The Distribution of Boreal Forests
Worldwide, the boreal forest covers 12 million km2 and accounts for about 1/3 of the planet's forests, making it one of the largest biomes in the world (Lakehead University 2007). Found between 50° and 60° northern latitude, just south of the Arctic circle, the boreal forest stretches over the northern hemisphere in a large, circumpolar band across Canada, Alaska, Russia, and Scandinavia.
In Canada, the boreal forest occupies about 35% of Canada’s total land area and 77% of Canada’s forested land, stretching across the country from the Yukon Territory to Newfoundland and Labrador. To the north of Canada’s boreal forest lies the treeline and Arctic tundra, and to the south lie the subalpine and montane forests of British Columbia, the grasslands of the Prairie provinces, and the Great Lakes-St. Lawrence forests of Ontario and Quebec (NRCAN 2004). Boreal forest is the largest single ecosystem in Canada (NRCAN 2004), and accounts for almost 25% of the world’s remaining intact forests (DUC 2008a).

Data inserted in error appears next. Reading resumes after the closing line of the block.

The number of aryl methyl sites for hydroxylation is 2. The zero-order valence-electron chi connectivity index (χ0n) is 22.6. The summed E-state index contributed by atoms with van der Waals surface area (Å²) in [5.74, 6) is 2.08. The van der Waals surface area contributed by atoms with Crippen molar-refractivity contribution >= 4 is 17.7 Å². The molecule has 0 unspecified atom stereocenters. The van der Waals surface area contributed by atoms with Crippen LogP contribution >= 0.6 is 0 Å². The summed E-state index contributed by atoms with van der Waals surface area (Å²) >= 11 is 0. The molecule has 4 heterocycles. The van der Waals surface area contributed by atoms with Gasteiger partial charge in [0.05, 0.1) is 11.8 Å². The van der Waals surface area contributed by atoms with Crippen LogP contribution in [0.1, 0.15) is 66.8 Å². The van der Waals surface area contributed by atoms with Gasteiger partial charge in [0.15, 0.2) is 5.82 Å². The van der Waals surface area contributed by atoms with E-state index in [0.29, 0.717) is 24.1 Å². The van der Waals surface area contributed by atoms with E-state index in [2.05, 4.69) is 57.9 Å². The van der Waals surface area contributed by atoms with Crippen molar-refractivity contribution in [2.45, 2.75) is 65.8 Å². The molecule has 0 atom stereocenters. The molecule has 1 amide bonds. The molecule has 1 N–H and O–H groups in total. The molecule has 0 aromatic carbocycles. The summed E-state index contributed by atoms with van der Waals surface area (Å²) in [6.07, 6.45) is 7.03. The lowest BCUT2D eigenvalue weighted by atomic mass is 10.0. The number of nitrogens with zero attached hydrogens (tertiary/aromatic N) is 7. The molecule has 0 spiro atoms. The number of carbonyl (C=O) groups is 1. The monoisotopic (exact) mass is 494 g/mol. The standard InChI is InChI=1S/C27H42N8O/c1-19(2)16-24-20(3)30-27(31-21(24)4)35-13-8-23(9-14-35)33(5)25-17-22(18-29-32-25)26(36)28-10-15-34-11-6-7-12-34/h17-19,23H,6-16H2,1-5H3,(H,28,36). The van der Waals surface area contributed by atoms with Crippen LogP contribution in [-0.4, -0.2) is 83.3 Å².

The boreal forest is the largest natural region in Alberta. The boreal forest covers the northern half of the province, and includes broad, lowland plains and localized extensive hill systems. Alberta’s boreal forest includes great swaths of coniferous forest, large areas of aspen parkland (near Grande Prairie, Peace River, and Fort Vermilion), large rivers, lakes, and an extensive network of small streams, muskeg, and other wetlands (Heritage Community Foundation 2008).
The distribution of the boreal forest has changed over millennia in response to changes in climate and the movement of large ice sheets. The southern advance of glacial ice in the past pushed the forest to the south, while the retreat of the ice saw the forest migrate northwards. Fossil records around the world show how the forest has 'travelled' over the millennia (Lindsay and Simmons 2002). The future distribution of boreal forests will depend on how quickly these hardy forests can adapt to a changing environment.